Spirit - The Seventh Fire celebrates and honors the rich culture of this Nation's first people through Native American music, dance, regalia and song. Employing universal motifs and themes, Spirit - The Seventh Fire's story is told through live concert, contemporary and traditional music, epic film including National Geographic Imax footage, spectacular Native dance and traditional heart-pumping Native drum group performances. The Omaha World-Herald has proclaimed Spirit "... poignant, sad, uplifting, thrilling and powerful."

Spirit - The Seventh Fire tells the dramatic story of one man's journey to find a balance between the culture in which he exists, driven by the "American Dream," and his roots, rich in heritage, tradition and connected to the natural world. It is a journey of self-discovery that renews within him the mystery, beauty and spirit of his ancestors and brings him to a magical place where his past meets his present.

I've found some of the dances on YouTube, in the sequence on the CD:

I hope you enjoy the beauty, grace and strength of my ancestors and relatives.

Tuesday, April 3, 2012

My Family's Houses

My father's family came from a lovely village in Berkshire County, Massachusetts, called Housatonic. There are only a few photos from that time because my grandfather burned all he had in the 1960s.  It was easier to obtain photos of the houses they lived in than of the people. 

This is the house that Lawrence Vosburgh built on the western bank of the Housatonic outside of Vandeusenville.  Vosburgh was the stepfather of my gggreat-grandmother Sarah Livingston.  He was the third husband of her mother Rachel Boyes.  In 1850 as shown on the federal census Sarah and her husband George Winchell lived in this house with Vosburgh and his wife Rachel Boyes.

The next generation of Winchells moved to Housatonic.

This was the house that George's son and my ggreat-grandfather John L. Winchell bought with his wife Winifred O. Ashley on Hart Street in Housatonic.  I am still kicking myself for not arranging for a tour of the house when it was for sale.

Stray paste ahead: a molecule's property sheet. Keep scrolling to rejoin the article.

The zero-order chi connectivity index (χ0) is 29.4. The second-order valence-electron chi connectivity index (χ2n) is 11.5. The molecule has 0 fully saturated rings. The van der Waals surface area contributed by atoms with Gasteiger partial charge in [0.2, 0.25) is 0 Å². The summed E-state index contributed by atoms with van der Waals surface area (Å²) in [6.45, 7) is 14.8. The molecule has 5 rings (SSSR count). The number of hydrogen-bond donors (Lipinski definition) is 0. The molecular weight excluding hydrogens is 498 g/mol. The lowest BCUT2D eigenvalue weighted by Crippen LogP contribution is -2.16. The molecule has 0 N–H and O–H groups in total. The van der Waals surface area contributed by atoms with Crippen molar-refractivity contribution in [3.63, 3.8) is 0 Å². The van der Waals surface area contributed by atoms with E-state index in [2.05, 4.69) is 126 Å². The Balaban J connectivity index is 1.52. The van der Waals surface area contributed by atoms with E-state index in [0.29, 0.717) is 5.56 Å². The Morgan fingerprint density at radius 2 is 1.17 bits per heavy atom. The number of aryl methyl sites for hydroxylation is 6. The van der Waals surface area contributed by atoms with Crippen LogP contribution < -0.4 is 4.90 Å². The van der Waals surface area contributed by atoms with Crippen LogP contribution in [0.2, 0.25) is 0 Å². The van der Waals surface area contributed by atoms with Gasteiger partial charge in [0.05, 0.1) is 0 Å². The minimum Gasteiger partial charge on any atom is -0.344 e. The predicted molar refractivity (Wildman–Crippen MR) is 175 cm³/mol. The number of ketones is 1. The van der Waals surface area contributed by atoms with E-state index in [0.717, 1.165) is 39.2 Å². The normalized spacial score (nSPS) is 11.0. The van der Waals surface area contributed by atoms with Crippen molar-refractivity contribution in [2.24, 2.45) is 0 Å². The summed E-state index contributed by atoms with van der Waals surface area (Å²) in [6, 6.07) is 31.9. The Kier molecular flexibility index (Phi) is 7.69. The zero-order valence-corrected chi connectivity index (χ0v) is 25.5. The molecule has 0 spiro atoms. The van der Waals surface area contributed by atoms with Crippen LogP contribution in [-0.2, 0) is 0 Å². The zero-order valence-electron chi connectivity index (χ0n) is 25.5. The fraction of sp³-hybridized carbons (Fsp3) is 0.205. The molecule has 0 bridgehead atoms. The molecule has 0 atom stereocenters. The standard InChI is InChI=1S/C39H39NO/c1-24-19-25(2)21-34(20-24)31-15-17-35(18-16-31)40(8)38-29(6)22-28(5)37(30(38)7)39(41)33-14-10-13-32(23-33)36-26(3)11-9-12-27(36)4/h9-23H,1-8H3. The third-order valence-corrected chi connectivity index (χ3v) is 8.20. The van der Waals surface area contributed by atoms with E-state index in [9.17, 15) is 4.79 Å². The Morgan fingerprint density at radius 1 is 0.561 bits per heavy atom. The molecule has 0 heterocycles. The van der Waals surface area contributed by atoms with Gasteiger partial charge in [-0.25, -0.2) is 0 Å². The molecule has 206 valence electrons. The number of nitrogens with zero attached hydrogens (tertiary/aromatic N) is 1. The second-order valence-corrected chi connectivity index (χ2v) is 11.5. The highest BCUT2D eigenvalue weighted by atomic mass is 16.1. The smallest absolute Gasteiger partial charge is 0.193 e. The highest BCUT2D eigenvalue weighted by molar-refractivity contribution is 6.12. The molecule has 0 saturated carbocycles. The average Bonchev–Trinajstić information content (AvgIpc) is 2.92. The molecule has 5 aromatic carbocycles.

This house next door belonged to John and Winifred's son Daniel H. Winchell.  Daniel was married to Alice Augusta Warfield.  They had a daughter Adelsa Roberta.  Daniel died of epilepsy when he was thirty.

Lower down on Kirk Street is the house that George and Sarah's daughter and John's sister Henrietta lived with her husband Uriah Surriner Sr.

Right around the corner from Hart Street on Main Street, Samantha Winchell, sister of John and Henrietta, lived in this house with her husband Isaac Strong.  I'll have to go see if they ever finished painting the house.

The Winchells were all carpenters at one time.  A friend showed me this photo one day and I recognized the last man on the right as my great-grandfather:

This is the only surviving document for the construction of Searles Castle in neighboring Great Barrington.  I suspect other family members were on the crew as well. 

Searles Castle today

If you go to Searles Castle, Estate of the Day, you will see more exterior and interior photos of the estate.  I have never seen photos of the interior of what my great-grandfather helped build until today.